As I mentioned before, my baby’s birthday is coming up and in preparation, I am recounting his life so far. Since he’s only going to be two, I’m starting before I met him. Today I will tell you about the horror I experienced bringing him into this world, also known as pregnancy.
Anyone who knows me will not be at all shocked to hear that I hated being pregnant. Almost every single minute of it. I’m sure it didn’t help that I entered into it with a less than positive opinion of the process. I was going to be letting a very large parasite live amongst my internal organs. There was just no getting around it. Even with this opinion as my starting point, I found pregnancy to be worse than I expected. For starters, I felt sick for 9 months straight. I wasn’t queasy for the entire 9 months (just the first three), but I just felt like I was fighting off something. I was ridiculously tired, all the time, and very lethargic. A friend of mine recently described the sensation as feeling hung over for nine months, and I whole-heartedly agree. I don’t particularly like being sick (or hung over) and I didn’t enjoy that aspect of being pregnant.
This lethargy/illness also made running while pregnant a bigger chore than I had anticipated. I thought running while visibly pregnant would be a bit more difficult than usual, but I did not anticipate that I would feel the effects of the pregnancy on my running months before it showed. And once I did begin to show, the real problems with running while pregnant began to be very apparent. It turns out that there are two tiny little ligaments that are responsible for holding your stomach in place. When you add a ton of weight to the inside of your stomach and then go bouncing that weight up and down while running, those little ligaments scream out in pain. And they continue to scream in pain for days after you’ve ceased with the bouncing. Needless to say, I did not manage to keep up the running for the full nine months. I caved somewhere between six and seven months. Running is a major part of my life and giving it up was very tough.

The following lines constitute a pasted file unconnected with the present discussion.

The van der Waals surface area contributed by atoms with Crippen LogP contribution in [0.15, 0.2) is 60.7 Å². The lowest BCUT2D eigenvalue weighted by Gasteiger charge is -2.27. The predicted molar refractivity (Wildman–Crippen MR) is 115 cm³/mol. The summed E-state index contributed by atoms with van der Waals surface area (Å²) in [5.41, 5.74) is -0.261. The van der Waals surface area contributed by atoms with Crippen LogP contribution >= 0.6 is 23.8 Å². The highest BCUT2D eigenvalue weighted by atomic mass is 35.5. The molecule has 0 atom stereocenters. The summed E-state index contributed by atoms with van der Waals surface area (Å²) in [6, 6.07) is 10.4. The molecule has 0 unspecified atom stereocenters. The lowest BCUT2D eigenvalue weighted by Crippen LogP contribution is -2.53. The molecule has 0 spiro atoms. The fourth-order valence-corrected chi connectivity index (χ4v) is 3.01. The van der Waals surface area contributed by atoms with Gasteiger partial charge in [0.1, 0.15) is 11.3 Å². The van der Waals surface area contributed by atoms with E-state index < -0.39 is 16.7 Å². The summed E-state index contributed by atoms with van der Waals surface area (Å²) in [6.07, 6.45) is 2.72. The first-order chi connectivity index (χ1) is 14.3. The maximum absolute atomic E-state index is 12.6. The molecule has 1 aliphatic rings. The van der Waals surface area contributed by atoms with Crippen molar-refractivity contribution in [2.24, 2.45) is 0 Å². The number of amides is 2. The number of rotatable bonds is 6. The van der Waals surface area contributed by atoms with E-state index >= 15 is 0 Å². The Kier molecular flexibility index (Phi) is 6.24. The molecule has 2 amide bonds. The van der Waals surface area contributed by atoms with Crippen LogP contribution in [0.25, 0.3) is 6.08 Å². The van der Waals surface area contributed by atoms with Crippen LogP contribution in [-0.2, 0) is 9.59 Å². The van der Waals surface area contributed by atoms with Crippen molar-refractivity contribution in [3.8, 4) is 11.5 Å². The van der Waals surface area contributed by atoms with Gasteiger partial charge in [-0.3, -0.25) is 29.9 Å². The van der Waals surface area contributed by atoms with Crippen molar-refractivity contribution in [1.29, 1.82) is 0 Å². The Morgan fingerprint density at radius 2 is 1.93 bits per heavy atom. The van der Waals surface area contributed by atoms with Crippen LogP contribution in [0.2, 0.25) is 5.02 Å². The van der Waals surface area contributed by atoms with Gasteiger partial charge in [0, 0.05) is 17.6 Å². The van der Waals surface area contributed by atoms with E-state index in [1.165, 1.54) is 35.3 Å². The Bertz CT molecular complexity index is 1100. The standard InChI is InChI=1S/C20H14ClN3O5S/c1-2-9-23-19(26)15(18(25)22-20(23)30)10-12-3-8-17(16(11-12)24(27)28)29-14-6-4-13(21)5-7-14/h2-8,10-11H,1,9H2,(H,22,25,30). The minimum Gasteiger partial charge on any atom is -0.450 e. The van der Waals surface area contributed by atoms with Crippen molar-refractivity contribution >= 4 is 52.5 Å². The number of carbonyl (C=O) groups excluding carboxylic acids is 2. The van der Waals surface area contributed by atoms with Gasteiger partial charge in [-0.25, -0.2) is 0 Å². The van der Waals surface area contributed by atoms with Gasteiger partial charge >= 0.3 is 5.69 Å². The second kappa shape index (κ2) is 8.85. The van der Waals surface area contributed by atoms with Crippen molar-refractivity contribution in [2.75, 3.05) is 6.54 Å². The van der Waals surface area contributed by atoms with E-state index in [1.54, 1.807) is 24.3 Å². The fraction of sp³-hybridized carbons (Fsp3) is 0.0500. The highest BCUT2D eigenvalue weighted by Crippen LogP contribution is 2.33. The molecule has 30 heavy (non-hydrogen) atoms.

I will end the negativity with my final complaint. The human body was not made to carry another 8 lb human being inside it. I know many people would say I’m wrong, but I’m not. Human females are capable of carrying 8 lb (or bigger) humans inside our bodies, which makes us extremely awesome, but we weren’t designed to have those babies in there. We just make it work. And making it work is very uncomfortable. That baby takes up space previously assigned to important internal organs. Important organs like your stomach and bladder, which are now squashed to the size of dollar pancakes. I don’t know why it didn’t occur to me that the baby wasn’t going to fit easily inside my abdomen, but it didn’t. When I finally evicted him from the womb, I was very glad to have my stomach not squished flat and shoved half-way up my throat.
Of course in spite of all that, I would say it was totally worth it (although I wouldn’t do it again). In the end I got to take home the most amazing person I have ever met. And there were some things I did actually enjoy about being pregnant (but not many). I liked to get to see my baby on the ultrasounds once a month. I liked feeling his super tiny limbs moving around for the first time. And I really enjoyed my childbirth experience. I had my whole family with me for the entire labor and my mom and Toby were there for the actual delivery. I had an epidural so I didn’t feel a thing (it worked so well that at one point I had to ask my dad to put my leg back in the bed for me because I couldn’t move it myself).
Just in case I haven’t already made this abundantly clear: pregnancy is not for me. Motherhood, on the other hand, is the best thing that has ever happened to me.